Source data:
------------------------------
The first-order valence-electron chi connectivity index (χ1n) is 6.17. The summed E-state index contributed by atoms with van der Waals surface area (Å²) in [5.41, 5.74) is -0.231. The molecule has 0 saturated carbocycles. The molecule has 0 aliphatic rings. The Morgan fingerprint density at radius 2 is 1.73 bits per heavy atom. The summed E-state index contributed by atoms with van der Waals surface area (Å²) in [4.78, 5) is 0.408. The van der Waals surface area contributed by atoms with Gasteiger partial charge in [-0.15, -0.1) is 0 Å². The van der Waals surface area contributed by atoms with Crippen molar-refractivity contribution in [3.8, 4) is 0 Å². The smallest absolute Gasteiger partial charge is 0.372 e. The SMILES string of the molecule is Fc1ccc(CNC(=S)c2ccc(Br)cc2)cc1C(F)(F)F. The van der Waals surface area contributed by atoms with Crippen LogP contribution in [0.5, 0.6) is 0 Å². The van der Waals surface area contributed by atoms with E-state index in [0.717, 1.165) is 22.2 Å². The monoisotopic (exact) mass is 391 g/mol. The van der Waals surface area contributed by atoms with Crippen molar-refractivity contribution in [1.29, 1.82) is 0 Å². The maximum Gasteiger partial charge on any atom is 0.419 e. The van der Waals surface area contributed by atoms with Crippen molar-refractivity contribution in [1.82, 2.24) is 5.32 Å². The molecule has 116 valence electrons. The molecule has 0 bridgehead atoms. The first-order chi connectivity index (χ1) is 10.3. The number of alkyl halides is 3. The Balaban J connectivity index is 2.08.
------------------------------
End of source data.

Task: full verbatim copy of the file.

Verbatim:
The first-order valence-electron chi connectivity index (χ1n) is 6.17. The summed E-state index contributed by atoms with van der Waals surface area (Å²) in [5.41, 5.74) is -0.231. The molecule has 0 saturated carbocycles. The molecule has 0 aliphatic rings. The Morgan fingerprint density at radius 2 is 1.73 bits per heavy atom. The summed E-state index contributed by atoms with van der Waals surface area (Å²) in [4.78, 5) is 0.408. The van der Waals surface area contributed by atoms with Gasteiger partial charge in [-0.15, -0.1) is 0 Å². The van der Waals surface area contributed by atoms with Crippen molar-refractivity contribution in [3.8, 4) is 0 Å². The smallest absolute Gasteiger partial charge is 0.372 e. The SMILES string of the molecule is Fc1ccc(CNC(=S)c2ccc(Br)cc2)cc1C(F)(F)F. The van der Waals surface area contributed by atoms with Crippen LogP contribution in [0.5, 0.6) is 0 Å². The van der Waals surface area contributed by atoms with E-state index in [0.717, 1.165) is 22.2 Å². The monoisotopic (exact) mass is 391 g/mol. The van der Waals surface area contributed by atoms with Crippen molar-refractivity contribution in [1.29, 1.82) is 0 Å². The maximum Gasteiger partial charge on any atom is 0.419 e. The van der Waals surface area contributed by atoms with Crippen molar-refractivity contribution in [1.82, 2.24) is 5.32 Å². The molecule has 116 valence electrons. The molecule has 0 bridgehead atoms. The first-order chi connectivity index (χ1) is 10.3. The number of alkyl halides is 3. The Balaban J connectivity index is 2.08.